I am all for a coherent party policy that works towards greater equality, and AWS may be a part of that policy, but on its own I think it is relatively ineffective and at times is hugely counter-productive.

      • AlanGiles

        With equal respect, Emma that doesn’t really answer my question does it?

        We saw, sadly, that many women MPs were just as bad as men with their jiggery-pokery over their expenses (buying your husbands porn on expenses takes the blue ribbon for all time), but yesterday we were given yet another reminder of those mucky days with the news Ms. Dorries is being investigated over “misunderstandings”, regarding her expenses. They never learn. Both male and female MPs seem to think they are a cut above everyone else, and while it is perfectly acceptable for them to tell us about “rights and responsibilities” they seem to think themselves somehow “different”. This is an attitude taken by a great number of both sexes, and why so many politicians, regardless of sex, are regarded with such suspicion and contempt.

        The point is, it is the calibre and character of a candidate that is important – not their sex. By the way, whenever AWS are mentioned the first name that comes to my lips is – Jack Dromey. How DID he manage it, and did the selection committee not realise that he wasn’t really what they were supposed to be looking for?.

        By the way you say to me “you will never know how demoralising it is to be outnumbered in every room you enter in your chosen career field. You will never know how disheartening it is that none of the other participants in that room even notice that someing is wrong.”
        Well, Emma, I work for a voluntary organisation and 90% of the volunteers are of the female sex. Do I feel “humiliated”?. Of course I don’t – I would,nt allow myself to feel that way. We all do our bit, such as it is. Surely it is a state of mind and if somebody is such a tender character they shouldn’t get involved in the cut and thrust.
        It seems to me, if I might be allowed to say so, that people who DO feel “humiliated” are a bit like the late Mary Whitehouse who insisted on feeling “disgusted” about naughty TV programmes. She felt offended and idgusted because she chose to feel so. Her alternative was to use that little on/off switch.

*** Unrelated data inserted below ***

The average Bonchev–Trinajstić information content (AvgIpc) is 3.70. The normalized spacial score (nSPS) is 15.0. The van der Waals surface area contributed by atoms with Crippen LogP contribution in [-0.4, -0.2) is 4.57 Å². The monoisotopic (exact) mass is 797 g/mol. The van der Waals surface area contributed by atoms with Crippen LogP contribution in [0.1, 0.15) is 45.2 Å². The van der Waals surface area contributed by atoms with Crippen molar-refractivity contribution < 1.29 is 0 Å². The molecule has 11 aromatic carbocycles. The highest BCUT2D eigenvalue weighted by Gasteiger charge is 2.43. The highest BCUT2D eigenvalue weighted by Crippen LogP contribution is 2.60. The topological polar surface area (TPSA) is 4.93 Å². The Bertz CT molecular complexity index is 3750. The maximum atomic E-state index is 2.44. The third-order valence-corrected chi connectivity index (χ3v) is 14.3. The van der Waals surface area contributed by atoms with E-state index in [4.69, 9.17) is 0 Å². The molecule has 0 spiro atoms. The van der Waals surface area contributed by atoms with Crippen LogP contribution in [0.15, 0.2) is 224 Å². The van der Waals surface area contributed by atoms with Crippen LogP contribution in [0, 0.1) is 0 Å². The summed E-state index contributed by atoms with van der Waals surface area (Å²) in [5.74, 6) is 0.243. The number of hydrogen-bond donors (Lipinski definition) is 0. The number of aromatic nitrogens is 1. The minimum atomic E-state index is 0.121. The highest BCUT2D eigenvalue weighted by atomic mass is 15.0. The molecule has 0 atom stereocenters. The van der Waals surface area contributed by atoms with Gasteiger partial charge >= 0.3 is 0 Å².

• Redshift1

    Actually regions do the massive balancing act that you describe and then give recommendations to the NEC. It’s the NEC who make the final decision in Org Sub. They do not simply accept what regional offices say. Which puts regional offices in the tedious position of getting lambasted by CLPs for a decision that actually in some cases will be contrary to their recommendations.

    • http://twitter.com/Scarletstand Emma Burnell

      I quite agree. Which is why if the Org Sub makes a decision that goes against the recommendations of the Regional Offices, they as well as the CLP deserve to hear the thinking and rationale behind that decision. As does the Org Sub if their recommendations are overturned by the full NEC.
      The point is not pinpointing or shifting blame, but exposing the process to the clarity that transparency brings.

  • Daniel Speight

    Emma it’s OK you supporting AWS, but you have to accept by it’s very nature it removes power from the local party and gives it to the NEC. For me the worry is that it seems to produce female middle-class candidates who differ little from the male Oxbridge types other than their sex.

    Rather than enforcing shortlists how about offering CLPs incentives (bribes) to choose more female, working class, BAME, gay and disabled candidates. Then we could offer disincentives (fines) to CLPs that want middle-class, ex-spads, red princes or princesses and careerists.

  • http://twitter.com/bencobley Ben Cobley

    I put what I guess is the opposing argument here: http://afreeleftblog.blogspot.co.uk/2013/02/all-women-shortlists-are-insiders.html

    I am sympathetic in many ways to this agenda though and would certainly welcome a raising of transparency, but at the same time there are lots of unsatisfactory aspects to the policy and indeed to the arguments made here.

    For a start, AWS are imposed centrally and therefore reduce democracy and accountability, weakening the crucial links between community, local party and central party. This comes down to a problem with this version of ‘representation’, as being about ‘groups’ in society. I see it as about representatives representing the represented – the electorate – this is what representative democracy is all about, and you attack it at your peril. A constituency is most likely going to be around 50:50 men and women, and the crucial link is that this is reflected in the local party, or electorate for a selection. To impose from above is to attack a problem of democracy by further anti-democratic practices.

    I also have a big problem with such casual statements as AWS being “good politics as our 26% lead among women voters shows”. This is about as far away from proving a scientific causation as you can get. Labour’s lead among women voters cannot just be laid at that door; from polling I have seen it seems to be related to policies, like on the NHS and childcare, and the Government’s poor record on these.

    What Labour needs to do is concentrate on being inclusive and drop the exclusive practices which so demoralise people, and of which AWS is probably the best example.